Urban wildlife


Managing urban wildlife is a high priority for many municipalities these days - including our own. More wild animals - including coyotes -- are migrating from the outskirts of our community into our residential neighbourhoods, attracted by food people leave out for them.

Not only can feeding wild animals cause nuisance issues - doing so can put the health and safety of residents and their pets at risk.

For this reason, city council has banned the feeding of wildlife in our city. 

  • If you are experiencing problems with people feeding wildlife in your neighbourhood, please call 519-741-2345.
  • If you are concerned about what you think might be sick, injured or orphaned wildlife please consult the Ministry of Natural Resources website or contact the Ministry of Natural Resources and Forestry Guelph District by calling 519-826-4955 and selecting option 3 or by email
  • If you want to report an animal that is found dead on the road, please call the KW Humane Society at 519-745-5615.
Coyotes - did you know?

Coyotes are very active in the springtime. Choosing a mate, locating a den, hunting and establishing a territory are all reasons why coyotes are on the move, and why sightings of coyotes increase in the spring and fall. Check out these tips for information on what to do if you see a coyote and how to help keep coyotes away from your property:

  • Coyotes prey mainly on small mammals. To keep your dog(s) safe, make sure you keep them on a leash and don't leave them unattended.
  • Keep your dog(s) inside at night. Keep pet food indoors and clean up after your dog as coyotes are attracted to dog feces. 
  • You should never run when you see a coyote (that goes for dogs, too) – it brings out their “chase” instinct. Stand still, wave your arms and slowly back away.
  • Coyotes are extremely curious and intelligent animals – they often watch the things happening around them, just as a tourist in a new city would. Young coyotes are immature and very puppy-like: children, and the toys they play with (like balls) can lead a juvenile coyote into play behaviour. If you are concerned that a coyote is paying too much attention to your small dog or child, pick them up and begin making loud noises and/or throwing objects toward (but not at) the coyote to scare it away.

The City of Kitchener does not offer urban wildlife removal services (e.g. raccoons, skunks, squirrels). For these types of services, please contact a professional. We do encourage you ask about and select companies that will use humane removal techniques.

The effects of feeding wildlife

While most people who leave food outside for animals have good intentions at heart, this simple act can do a lot of damage. Leaving food outdoors can:

  • Cause wild animals to lose their natural fear of humans.
  • Provide an artificial food source, which can cause overpopulation of animals - and lead to starvation and disease.
  • Lead to property damage and unwelcome house guests.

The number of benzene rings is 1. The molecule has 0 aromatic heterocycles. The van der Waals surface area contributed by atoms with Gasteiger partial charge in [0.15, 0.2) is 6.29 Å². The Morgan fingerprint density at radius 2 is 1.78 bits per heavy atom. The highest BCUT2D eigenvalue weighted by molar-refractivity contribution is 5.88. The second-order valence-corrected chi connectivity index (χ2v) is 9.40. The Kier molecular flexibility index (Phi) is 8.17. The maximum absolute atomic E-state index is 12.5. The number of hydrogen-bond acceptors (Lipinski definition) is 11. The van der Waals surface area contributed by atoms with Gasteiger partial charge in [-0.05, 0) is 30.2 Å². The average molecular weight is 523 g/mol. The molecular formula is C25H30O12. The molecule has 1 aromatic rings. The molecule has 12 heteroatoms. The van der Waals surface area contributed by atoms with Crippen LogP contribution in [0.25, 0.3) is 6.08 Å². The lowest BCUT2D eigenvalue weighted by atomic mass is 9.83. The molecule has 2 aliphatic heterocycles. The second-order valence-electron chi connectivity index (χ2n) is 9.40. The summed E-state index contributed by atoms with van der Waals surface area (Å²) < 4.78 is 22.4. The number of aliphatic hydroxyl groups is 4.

• Make animals dependent on human food sources; this may cause them to lose some of their ability to survive in the wild, resulting in dangerous encounters with people and other animals.
  • Put domestic animals, such as dogs and cats, at risk physically, or expose them to disease.

What about feeding birds and feral cats?

Bird feeders are permitted; however, we reserve the right to address an accumulation of bird feed and/or bird feces, which could attract rodents and rats. If you have a bird feeder, please keep it clean.

Feral cats are not considered to be wild animals, according to our bylaw. That means feeding feral cats is not prohibited; however, we strongly recommend against doing so, as the food you put out could attract other wildlife.

 Urban wildlife programs
  • We make information on urban wildlife - and the role we all play in respecting wild animals - available in various ways, including:
  • Coyote education and awareness - Coyotes are a natural inhabitant of area. They can often be found living in many of our parks, greenspaces and natural areas. By understanding and respecting these animals, we can live in harmony with them. To learn more about living with coyotes and what you should do if you encounter one, check out our 
    coyote fact sheet.
  • Geese management program - Learn how we manage geese in Victoria Park.
  • Rats - We - like many urban centres - provide habitat for rats. Please be aware these animals are around, and take steps to avoid any conflicts. The Region of Waterloo has developed a fact sheet about rats. For more information, please call the Region of Waterloo public health department at 519-575-4400.
  • Kitchener's Natural Areas Program - The Kitchener Natural Areas Program (KNAP) offers interesting workshops and events; many are about some of the wild animals living in Kitchener. Check out our upcoming events and activities taking place in our natural areas.

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